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Recent Tasting Notes
Lukwah (Summer) Assam is from the Harmutty plantation and a second flush, so it already has 2 oooooooh points in it’s favor even before I got it in my cup! The leaves are a very healthy size for an Assam, and the smell in the packet was deep and chocolatey…one more OOOOOH point for that! There is a heavy mouthfeel to this tea, which is unique, because the notes of malt and chocolate aren’t sitting heavily at the bottom of this cup (like the earthy taste of a keemun would). The malt and chocolate fill your mouth from top to bottom with a touch of astringency that keeps them buoyant in the middle of the flavor profile. This is a strong representation of all the different things that an Assam can be, and as I explore the offerings of Teabox, I realize how many things that can be!
Flavors: Dark Chocolate, Malt
What an extraordinary Assam. This is so wonderfully different, that I just checked the label to make sure I was drinking what I had intended to drink this morning! This tippy dry tea, which gave a gorgeous deep red/amber liquor, has just made my palate very happy. For me, malt is usually a heavier bottom-note in tea, that anchors the mid and top notes and give a solid base to the tea. Nokhroy Assam has an unusual maltiness that spreads through the cup, not just anchoring the base of the tea, but also gently joining with the mid note of peach to bring a smoothness and a baked biscuit note to the tea. The top note is a sensation of floral, but I can’t quite tell you if there is a floral note or if the peachy maltiness is causing a happy floral sensation in my mouth. Wow. There is some astringency present, but it is just enough to bring some magic to the teacup…and there is a lot of magic to be had here.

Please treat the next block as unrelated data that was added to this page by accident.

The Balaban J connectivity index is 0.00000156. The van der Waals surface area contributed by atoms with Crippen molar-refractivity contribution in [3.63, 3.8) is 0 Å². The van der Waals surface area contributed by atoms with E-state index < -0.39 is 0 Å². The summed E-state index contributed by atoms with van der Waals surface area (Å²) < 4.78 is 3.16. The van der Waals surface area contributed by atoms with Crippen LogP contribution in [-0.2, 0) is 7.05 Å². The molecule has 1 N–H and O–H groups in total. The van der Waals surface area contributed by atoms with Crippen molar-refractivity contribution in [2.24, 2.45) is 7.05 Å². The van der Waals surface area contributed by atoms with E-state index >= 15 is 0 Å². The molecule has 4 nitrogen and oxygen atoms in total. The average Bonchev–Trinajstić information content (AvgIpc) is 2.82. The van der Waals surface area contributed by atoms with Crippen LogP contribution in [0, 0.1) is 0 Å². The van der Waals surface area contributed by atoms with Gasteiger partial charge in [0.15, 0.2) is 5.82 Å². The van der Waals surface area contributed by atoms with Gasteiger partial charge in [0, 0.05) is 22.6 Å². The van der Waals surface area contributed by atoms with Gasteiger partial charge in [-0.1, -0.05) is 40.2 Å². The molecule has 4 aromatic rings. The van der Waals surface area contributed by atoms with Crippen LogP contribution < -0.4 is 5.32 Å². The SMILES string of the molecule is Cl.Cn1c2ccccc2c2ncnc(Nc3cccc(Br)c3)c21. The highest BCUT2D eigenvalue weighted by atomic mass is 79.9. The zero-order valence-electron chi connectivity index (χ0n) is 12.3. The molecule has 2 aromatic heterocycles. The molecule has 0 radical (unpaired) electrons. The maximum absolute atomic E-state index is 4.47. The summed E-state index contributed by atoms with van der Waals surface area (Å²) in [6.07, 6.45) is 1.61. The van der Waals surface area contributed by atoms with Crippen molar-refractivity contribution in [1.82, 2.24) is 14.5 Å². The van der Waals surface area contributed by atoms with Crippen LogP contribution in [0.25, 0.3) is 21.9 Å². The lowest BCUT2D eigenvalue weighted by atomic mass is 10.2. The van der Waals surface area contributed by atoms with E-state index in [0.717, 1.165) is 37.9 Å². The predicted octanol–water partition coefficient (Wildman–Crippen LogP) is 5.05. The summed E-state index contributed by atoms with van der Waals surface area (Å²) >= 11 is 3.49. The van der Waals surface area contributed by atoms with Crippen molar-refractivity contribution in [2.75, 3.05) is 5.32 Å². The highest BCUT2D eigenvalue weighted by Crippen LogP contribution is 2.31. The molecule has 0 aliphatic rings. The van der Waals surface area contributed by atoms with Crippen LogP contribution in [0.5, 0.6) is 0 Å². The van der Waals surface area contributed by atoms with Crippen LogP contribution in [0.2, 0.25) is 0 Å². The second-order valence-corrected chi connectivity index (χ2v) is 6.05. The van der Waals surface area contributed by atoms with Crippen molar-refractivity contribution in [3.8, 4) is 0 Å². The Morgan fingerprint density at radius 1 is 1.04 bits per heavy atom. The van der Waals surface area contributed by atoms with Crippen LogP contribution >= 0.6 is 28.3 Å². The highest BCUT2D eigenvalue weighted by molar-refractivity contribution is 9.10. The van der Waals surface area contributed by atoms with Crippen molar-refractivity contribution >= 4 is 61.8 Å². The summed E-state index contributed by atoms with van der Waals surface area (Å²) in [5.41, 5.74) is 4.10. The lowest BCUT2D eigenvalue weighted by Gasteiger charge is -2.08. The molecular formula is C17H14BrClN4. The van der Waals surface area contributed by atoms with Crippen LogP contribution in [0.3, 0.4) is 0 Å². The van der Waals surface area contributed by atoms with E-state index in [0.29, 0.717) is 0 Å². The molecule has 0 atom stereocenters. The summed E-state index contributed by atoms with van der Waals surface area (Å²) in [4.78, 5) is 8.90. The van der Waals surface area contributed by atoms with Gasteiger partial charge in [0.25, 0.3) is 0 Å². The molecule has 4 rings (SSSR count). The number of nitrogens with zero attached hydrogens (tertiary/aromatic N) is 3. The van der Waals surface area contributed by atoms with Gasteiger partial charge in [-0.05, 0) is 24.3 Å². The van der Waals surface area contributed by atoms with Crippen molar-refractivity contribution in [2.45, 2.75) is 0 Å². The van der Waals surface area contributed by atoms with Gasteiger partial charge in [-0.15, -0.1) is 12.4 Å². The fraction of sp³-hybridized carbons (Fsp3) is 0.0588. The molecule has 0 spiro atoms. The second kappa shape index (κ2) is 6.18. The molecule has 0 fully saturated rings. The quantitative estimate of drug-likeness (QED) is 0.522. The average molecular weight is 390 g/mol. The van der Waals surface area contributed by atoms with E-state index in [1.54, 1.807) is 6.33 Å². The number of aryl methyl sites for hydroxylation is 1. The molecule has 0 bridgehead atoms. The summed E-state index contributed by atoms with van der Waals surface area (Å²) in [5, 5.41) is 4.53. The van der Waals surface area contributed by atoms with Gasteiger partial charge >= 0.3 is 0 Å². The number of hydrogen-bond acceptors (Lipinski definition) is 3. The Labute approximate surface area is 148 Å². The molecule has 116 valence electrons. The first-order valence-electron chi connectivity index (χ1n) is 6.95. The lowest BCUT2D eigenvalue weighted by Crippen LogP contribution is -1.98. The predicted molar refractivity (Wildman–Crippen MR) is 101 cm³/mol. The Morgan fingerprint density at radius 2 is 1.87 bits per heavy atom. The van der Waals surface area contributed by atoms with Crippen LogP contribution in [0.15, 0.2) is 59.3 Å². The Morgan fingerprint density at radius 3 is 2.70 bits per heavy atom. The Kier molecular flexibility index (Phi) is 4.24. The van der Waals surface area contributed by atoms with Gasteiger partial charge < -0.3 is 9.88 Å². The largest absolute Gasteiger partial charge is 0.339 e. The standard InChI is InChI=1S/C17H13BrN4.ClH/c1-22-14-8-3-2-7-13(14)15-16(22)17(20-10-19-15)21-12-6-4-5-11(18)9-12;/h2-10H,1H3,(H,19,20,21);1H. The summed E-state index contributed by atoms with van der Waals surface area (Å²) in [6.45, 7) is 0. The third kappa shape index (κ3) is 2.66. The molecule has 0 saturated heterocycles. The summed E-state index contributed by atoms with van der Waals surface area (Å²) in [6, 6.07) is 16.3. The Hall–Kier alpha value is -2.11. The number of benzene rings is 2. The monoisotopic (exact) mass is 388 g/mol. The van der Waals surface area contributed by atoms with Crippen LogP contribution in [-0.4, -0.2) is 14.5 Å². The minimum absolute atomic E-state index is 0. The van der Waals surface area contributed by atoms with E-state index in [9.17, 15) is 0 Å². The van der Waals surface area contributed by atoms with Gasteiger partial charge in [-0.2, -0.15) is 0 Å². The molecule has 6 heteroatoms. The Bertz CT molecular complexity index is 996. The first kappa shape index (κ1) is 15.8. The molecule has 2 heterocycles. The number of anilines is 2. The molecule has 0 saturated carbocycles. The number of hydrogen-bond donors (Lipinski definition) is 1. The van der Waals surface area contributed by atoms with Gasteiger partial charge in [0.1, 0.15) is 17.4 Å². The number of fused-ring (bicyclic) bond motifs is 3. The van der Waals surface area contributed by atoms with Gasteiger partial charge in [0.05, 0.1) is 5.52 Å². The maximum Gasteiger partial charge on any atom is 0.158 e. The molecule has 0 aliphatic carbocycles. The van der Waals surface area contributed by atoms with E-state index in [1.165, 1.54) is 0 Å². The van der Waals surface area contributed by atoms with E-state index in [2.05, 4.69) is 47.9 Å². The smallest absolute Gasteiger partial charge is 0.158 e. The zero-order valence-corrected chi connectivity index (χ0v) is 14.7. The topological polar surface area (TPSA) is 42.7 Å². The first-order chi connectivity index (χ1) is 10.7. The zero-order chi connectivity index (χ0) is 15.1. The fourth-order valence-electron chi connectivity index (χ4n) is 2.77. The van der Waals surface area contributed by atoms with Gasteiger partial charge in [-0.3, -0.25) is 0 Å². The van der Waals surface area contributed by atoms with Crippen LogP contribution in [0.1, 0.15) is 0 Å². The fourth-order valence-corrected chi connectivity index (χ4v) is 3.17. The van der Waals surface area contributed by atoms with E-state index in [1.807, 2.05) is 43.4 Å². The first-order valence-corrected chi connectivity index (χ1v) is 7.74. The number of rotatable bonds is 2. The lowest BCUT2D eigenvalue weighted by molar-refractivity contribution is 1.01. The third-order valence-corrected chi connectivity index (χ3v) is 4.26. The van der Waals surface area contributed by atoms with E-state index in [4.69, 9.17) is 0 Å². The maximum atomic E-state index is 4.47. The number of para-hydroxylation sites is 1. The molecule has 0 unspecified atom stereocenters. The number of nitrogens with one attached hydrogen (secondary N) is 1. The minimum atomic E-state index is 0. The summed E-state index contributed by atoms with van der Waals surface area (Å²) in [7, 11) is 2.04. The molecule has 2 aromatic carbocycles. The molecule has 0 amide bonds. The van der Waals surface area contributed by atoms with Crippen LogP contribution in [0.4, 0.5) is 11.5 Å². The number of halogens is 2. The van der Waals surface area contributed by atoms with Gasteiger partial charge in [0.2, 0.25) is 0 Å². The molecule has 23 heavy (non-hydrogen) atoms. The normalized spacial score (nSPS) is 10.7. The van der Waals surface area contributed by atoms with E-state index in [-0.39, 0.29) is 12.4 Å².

This is the kind of tea that makes me panic and order more immediately. Nokhroy Assam is one of the best assams I have had and though it is not currently in stock, Teabox assured me that they will have it in September. And that’s when my birthday is. Guess what I’m getting? :)
Flavors: Baked Bread, Floral, Honey, Malt, Peach
This is supposed to be a black tea. It looks like a green tea, it smells like a green tea, and it comes from an estate that specializes in green tea. Does it taste like green tea?
It is very vegetal, with a strong perfume-y element as well, that makes it almost bitter. I brewed it as recommended and chucked the cup after three sips. This is not for me. It has all the elements of green tea that I tend to not enjoy, without the sweetness of green tea.
First true disappointment from Teabox.
We are having another strange day of weather in Southern California…Usually when I look at the fan in the window and see an 8 and a 6/9 (the fan sits in the window vertically, not horizontally) it means 89 degrees….today, with another strand of thunderstorms off to our west, it means a lovely 68 degrees!! ASSAM DAY!!!! Rhymes with YAAAAAAAAAY!